Town Topics — Princeton's Weekly Community Newspaper Since 1946.
Vol. LXV, No. 32
Wednesday, August 10, 2011
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Minority Teen Girls Are the Focus At Upcoming Leadership Academy

Anne Levin

When it comes to minority teens and academic achievement, the statistics are troubling. According to the U.S. Department of Education, African Americans accounted for only 13.1 percent of the entire college enrollment in 2009. Nearly 40 percent of African Americans failed to graduate from high school on time, studies showed.

This doesn’t sit well with Jacqueline Glass. A 2003 graduate of Princeton Theological Seminary who works as a court reporter and a part-time minister, Ms. Glass has organized a Leadership Academy this month for a selected group of minority teenage girls, to be held at Princeton University’s Carl A. Fields Center. The girls, who come from as near as Trenton and as far as Washington State, will hear speakers from the corporate world, learn how to write better college essays, practice yoga, and travel to Manhattan to see the Broadway show Memphis during their 10-day stay.

“These are high-achieving girls who come from the inner city, and we help them with issues of self-esteem, self-worth, and just trying to accomplish what they want to accomplish,” said Ms. Glass. “We have 30 who will be at the orientation, 98 percent of whom are on scholarship.”

Ms. Glass, who is African American, has experienced her own frustrations in the workplace. She has been a court reporter in New York City for more than two decades. While repeatedly trying to climb the ladder to a higher-ranking job, she has watched the positions go to others with lesser qualifications.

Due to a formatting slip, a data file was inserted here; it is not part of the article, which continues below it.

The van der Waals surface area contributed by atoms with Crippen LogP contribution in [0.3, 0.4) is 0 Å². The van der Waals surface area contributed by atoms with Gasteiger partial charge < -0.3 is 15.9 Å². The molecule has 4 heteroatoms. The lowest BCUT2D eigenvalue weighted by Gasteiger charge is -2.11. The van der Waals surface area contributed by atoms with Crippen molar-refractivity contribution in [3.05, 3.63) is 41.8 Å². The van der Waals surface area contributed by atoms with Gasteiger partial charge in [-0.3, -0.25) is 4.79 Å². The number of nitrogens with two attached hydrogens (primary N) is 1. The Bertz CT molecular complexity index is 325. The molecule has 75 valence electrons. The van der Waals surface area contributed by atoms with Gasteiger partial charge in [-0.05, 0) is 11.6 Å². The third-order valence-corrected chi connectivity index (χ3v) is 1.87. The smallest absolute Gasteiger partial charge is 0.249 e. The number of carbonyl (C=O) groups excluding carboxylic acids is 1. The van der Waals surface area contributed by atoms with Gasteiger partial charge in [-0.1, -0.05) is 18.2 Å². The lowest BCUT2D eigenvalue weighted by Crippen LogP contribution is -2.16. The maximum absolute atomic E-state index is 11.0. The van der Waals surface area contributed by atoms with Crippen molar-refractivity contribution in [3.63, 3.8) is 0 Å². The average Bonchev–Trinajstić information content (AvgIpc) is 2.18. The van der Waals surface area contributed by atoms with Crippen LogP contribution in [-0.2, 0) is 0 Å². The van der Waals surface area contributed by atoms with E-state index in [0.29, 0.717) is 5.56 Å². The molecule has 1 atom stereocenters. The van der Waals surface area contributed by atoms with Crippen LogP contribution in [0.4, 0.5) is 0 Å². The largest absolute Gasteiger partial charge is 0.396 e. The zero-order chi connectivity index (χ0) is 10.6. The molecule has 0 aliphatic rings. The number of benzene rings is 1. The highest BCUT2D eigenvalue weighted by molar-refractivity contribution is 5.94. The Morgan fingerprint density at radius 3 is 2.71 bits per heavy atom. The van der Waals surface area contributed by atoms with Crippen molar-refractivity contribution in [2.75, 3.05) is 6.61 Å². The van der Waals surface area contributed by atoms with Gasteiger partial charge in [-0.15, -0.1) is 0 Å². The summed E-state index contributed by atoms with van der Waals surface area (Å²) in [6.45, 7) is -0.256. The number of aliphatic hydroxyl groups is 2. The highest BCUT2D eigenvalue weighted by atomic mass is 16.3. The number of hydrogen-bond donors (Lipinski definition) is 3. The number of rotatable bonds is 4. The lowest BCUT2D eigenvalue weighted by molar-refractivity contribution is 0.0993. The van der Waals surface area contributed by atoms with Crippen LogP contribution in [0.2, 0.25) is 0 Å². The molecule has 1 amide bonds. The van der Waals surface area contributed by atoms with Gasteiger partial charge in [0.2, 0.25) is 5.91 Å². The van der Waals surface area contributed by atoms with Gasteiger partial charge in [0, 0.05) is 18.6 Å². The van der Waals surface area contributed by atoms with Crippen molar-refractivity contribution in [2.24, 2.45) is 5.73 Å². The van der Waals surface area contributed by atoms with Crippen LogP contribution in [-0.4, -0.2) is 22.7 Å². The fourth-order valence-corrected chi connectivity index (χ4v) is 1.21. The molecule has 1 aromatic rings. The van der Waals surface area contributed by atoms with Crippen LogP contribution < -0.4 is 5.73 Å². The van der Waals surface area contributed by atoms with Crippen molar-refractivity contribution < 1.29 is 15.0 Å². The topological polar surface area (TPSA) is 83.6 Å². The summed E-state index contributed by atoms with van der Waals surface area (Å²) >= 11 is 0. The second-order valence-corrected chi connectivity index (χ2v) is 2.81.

Instead of indulging in self-pity, Ms. Glass decided to put her experiences to work. In 2009, she founded At the Well Conferences, Inc., a non-profit organization geared to women, particularly those of color. The idea was to promote emotional, spiritual, physical and financial well-being, and help women achieve their goals. She has since organized three empowerment conferences; two at New York’s Union Theological Seminary and one on the campus of Princeton Theological Seminary. Women and middle-school-aged girls have been the focus at these events.

Ms. Glass views the upcoming Leadership Academy for teenage girls as a kind of summer camp which she hopes will become a yearly event. Among the topics to be tackled is improving SAT scores.

“There is inequity in terms of test scores with African Americans and their Asian and Caucasian counterparts,” Ms. Glass said. “I’m learning that there are various reasons for that, among them that they were really not taught how to take a standardized exam. Some of the reasons are cultural. But the reality is that it’s going to be there for most colleges, in the decision whether to include or exclude them. I believe that education is going to be the major determining factor as to how far a child can go.”

Among the speakers at the Leadership Academy will be Sharon D’Agostino, a vice president at Johnson & Johnson. “I met her at a spiritual retreat in Princeton and was so impressed by her,” said Ms. Glass. “She’ll talk to the girls about authentic leadership. People literally love working for her because of her leadership style.”

Also scheduled is Reverend Toby Sanders, who is president of the Trenton Board of Education and a PhD candidate at Princeton University. He will teach the girls about writing successful college application essays. The speaker at the closing ceremony is Kathryn Freeland, president and chief executive officer of A-Tek Inc., a science and technology firm.

Ms. Glass hopes to attract corporate sponsorship for coming Leadership Academy sessions. She looks forward to retiring from her court reporting job in the next few years and focusing full-time on At the Well. “I’m redirecting my energies in a way to help somebody else,” she said. “Having started this a few years ago, I can now say that lives are being impacted by what we do. I’ve gotten positive feedback. The challenge now is tracking the progress. We’re going to follow these girls and see how they do.”

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